You may have missed it in the mainstream press.
Last week a retired United Methodist pastor in Texas set himself on fire in a shopping center parking lot.
Rev. Charles Moore intended his self-immolation as an act of social protest against the death penalty, homophobia and racism of both his denomination and his home-state.
Not only did Moore see his suicide as his destiny, he saw it as an unavoidable act of faithfulness- the place where his Gethsemane led.
Methodists, I think it’s fair to say, aren’t known being particularly exciting or taking up extraordinary means to make their point. Moore’s immolation, however, reminds Christians that the line between mysticism and mental anguish has always been a fine one.
While I certainly don’t want to make hay of another’s struggles of the soul, I do think it worthwhile pondering whether Moore’s self-immolation can be construed as faithful according to Christian grammar.
In letter he wrote in June, Rev. Moore drew an analogy between himself and the Protestant saint of the 20th century, Dietrich Bonhoeffer:
“This decision to sacrifice myself was not impulsive: I have struggled all my life (especially the last several years) with what it means to take Dietrich Bonhoeffer’s insistence that Christ calls a person to come and die seriously. He was not advocating self-immolation, but others have found this to be the necessary deed, as I have myself for some time now: it has been a long Gethsemane, and excruciating to keep my plans from my wife and other members of our family.”
Of course, any student of history could point out the obvious distinction that renders such an analogy erroneous: Bonhoeffer didn’t commit suicide.
Bonhoeffer didn’t choose death or martyrdom.
Bonhoeffer chose a path of faithfulness he knew might well lead to his death.
The difference could not be greater nor could their appropriation of the cross be more divergent.
Self-immolation is (I hope is clear) an outlier but nonetheless it relies upon a certain logic of the cross that is quite mainstream: the belief that a greater good can come from suffering and death.
Such a belief consequently baptizes suffering and death as means towards greater aims for it reads the Cross as what God requires/desires in order for the transaction of redemption to be complete.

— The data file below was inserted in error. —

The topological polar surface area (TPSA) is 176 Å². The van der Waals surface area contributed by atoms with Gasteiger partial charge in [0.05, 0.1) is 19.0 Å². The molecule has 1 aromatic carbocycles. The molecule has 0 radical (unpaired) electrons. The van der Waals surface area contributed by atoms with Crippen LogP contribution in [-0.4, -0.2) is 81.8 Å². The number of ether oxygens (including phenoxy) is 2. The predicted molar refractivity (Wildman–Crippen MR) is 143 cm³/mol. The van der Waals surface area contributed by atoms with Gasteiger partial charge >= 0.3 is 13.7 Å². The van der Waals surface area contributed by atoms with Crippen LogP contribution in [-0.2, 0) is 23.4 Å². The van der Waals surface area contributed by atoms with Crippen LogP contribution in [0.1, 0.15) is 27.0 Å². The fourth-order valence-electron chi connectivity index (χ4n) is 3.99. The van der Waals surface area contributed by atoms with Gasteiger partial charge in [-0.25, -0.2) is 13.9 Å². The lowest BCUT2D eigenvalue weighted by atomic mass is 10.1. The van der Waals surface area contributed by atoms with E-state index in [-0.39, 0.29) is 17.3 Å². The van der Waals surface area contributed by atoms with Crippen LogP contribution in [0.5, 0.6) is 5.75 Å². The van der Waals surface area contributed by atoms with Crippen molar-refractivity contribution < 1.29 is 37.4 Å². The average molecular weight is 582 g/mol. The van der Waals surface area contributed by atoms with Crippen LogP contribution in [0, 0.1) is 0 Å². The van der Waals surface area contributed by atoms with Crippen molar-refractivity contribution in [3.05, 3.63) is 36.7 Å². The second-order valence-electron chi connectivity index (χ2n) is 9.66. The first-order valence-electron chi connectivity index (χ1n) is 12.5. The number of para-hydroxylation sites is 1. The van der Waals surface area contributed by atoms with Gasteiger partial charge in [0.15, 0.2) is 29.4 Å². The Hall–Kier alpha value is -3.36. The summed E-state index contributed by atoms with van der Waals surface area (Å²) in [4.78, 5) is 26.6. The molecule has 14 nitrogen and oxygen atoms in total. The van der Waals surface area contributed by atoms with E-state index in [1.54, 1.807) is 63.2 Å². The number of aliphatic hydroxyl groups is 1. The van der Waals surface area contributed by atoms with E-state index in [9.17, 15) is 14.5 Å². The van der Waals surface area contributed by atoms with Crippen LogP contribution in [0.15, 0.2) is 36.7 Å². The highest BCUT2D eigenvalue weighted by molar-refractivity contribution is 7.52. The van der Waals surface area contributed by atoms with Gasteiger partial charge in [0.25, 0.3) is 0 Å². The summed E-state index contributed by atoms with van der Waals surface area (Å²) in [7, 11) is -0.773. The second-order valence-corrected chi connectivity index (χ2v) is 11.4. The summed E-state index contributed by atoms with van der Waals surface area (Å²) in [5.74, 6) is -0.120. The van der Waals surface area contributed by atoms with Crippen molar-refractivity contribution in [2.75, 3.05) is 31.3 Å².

The myth of redemptive suffering/violence IS a myth.
To put it more clearly if more crudely only a penal substitutionary understanding of the atonement can lead to someone like Rev. Moore construing his own self-inflicted suffering as a divinely sanctioned means to a social justice end.
It’s a broad generalization but this IS a blog after all:
Rev. Moore’s logic of the Cross is no different than the understandings preached from pulpits on most Sundays and sung in nearly every 19th century hymn and contemporary CCM song.
Rev. Moore’s self-immolation reveals how destructive such interpretations of the Cross can prove.
“Jesus teaches us two things.
First, he teaches that in order to be a human being we must love fully and without condition.
Second, he teaches us that if we do love this way, they’ll kill us.”
More ably put perhaps but this is the same point McCabe makes when he writes:
“The mission of Jesus from the Father is not the mission to be crucified; what the Father wished is that Jesus should be human…And this is what Jesus sees as a command laid on him by his Father in heaven; the obedience of Jesus to his Father is to be totally, completely human.
Thus, Jesus was crucified because he was human not because the Father planned to have him killed for some greater cause.
We must always remember and never shy away from the fact that we crucified Jesus, not the Father.
We have created a world that is characterized by suffering and death—by oppression, torture, and even crucifixion. We must not become confused on this point: God never causes suffering. God is always God for us, always for human flourishing, always for love.
Jesus was killed not because God wanted him to be killed but because we wanted him to be killed.”
McCabe seeing Jesus as the truly human one is a point not altogether different from what Paul means in Romans 1 and 3 when he identifies Jesus as the Faithful One.
Because Jesus shows us what it means to be authentically, fully human, he also accordingly reveals to us what it means to be faithful. And what we see revealed by Jesus is not someone desiring death nor someone who sees violence as the means by which God chooses to redeem.
Rather in Jesus the Faithful One we see a lover of God who accepts- with no small amount of terror and regret- his death rather than resort to violence himself.
Without Easter, the Cross just is what Rome intended it to be: tragic.
And when we remember that the Cross is what we do to Jesus not what God does to Jesus we can see Rev. Moore’s act for what it so sadly is: suicide.